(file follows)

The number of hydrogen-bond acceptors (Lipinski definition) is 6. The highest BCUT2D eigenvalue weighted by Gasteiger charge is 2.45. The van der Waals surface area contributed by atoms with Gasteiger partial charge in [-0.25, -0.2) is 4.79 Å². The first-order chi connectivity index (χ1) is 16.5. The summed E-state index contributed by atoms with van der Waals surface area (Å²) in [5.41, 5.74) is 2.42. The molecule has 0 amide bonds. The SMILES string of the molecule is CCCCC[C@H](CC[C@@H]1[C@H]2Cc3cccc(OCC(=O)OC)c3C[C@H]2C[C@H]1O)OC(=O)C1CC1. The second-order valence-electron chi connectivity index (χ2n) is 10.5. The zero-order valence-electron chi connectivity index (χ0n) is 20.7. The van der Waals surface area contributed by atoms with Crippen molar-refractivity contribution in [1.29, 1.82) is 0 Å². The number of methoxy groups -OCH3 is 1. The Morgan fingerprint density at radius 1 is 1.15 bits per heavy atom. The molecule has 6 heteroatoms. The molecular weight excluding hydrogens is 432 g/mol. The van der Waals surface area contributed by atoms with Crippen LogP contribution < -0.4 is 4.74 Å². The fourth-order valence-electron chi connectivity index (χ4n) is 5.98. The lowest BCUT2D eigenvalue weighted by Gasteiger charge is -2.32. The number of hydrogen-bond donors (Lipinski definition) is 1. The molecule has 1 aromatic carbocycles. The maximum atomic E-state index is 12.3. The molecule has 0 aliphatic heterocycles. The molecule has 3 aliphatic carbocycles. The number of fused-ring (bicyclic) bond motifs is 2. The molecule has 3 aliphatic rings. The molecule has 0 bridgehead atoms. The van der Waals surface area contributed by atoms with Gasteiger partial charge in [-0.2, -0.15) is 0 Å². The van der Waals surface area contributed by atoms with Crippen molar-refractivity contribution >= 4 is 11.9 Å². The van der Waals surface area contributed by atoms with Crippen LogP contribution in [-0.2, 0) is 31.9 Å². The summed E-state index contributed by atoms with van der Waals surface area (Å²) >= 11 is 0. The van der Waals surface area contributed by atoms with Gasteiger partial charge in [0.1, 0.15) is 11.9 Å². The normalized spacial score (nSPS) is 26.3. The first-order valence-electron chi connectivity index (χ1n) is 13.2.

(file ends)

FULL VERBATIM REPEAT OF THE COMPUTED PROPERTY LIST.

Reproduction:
The number of hydrogen-bond acceptors (Lipinski definition) is 6. The highest BCUT2D eigenvalue weighted by Gasteiger charge is 2.45. The van der Waals surface area contributed by atoms with Gasteiger partial charge in [-0.25, -0.2) is 4.79 Å². The first-order chi connectivity index (χ1) is 16.5. The summed E-state index contributed by atoms with van der Waals surface area (Å²) in [5.41, 5.74) is 2.42. The molecule has 0 amide bonds. The SMILES string of the molecule is CCCCC[C@H](CC[C@@H]1[C@H]2Cc3cccc(OCC(=O)OC)c3C[C@H]2C[C@H]1O)OC(=O)C1CC1. The second-order valence-electron chi connectivity index (χ2n) is 10.5. The zero-order valence-electron chi connectivity index (χ0n) is 20.7. The van der Waals surface area contributed by atoms with Crippen molar-refractivity contribution in [1.29, 1.82) is 0 Å². The number of methoxy groups -OCH3 is 1. The Morgan fingerprint density at radius 1 is 1.15 bits per heavy atom. The molecule has 6 heteroatoms. The molecular weight excluding hydrogens is 432 g/mol. The van der Waals surface area contributed by atoms with Crippen LogP contribution < -0.4 is 4.74 Å². The fourth-order valence-electron chi connectivity index (χ4n) is 5.98. The lowest BCUT2D eigenvalue weighted by Gasteiger charge is -2.32. The number of hydrogen-bond donors (Lipinski definition) is 1. The molecule has 1 aromatic carbocycles. The maximum atomic E-state index is 12.3. The molecule has 0 aliphatic heterocycles. The molecule has 3 aliphatic carbocycles. The number of fused-ring (bicyclic) bond motifs is 2. The molecule has 3 aliphatic rings. The molecule has 0 bridgehead atoms. The van der Waals surface area contributed by atoms with Gasteiger partial charge in [-0.2, -0.15) is 0 Å². The van der Waals surface area contributed by atoms with Crippen molar-refractivity contribution >= 4 is 11.9 Å². The van der Waals surface area contributed by atoms with Crippen LogP contribution in [-0.2, 0) is 31.9 Å². The summed E-state index contributed by atoms with van der Waals surface area (Å²) >= 11 is 0. The van der Waals surface area contributed by atoms with Gasteiger partial charge in [0.1, 0.15) is 11.9 Å². The normalized spacial score (nSPS) is 26.3. The first-order valence-electron chi connectivity index (χ1n) is 13.2.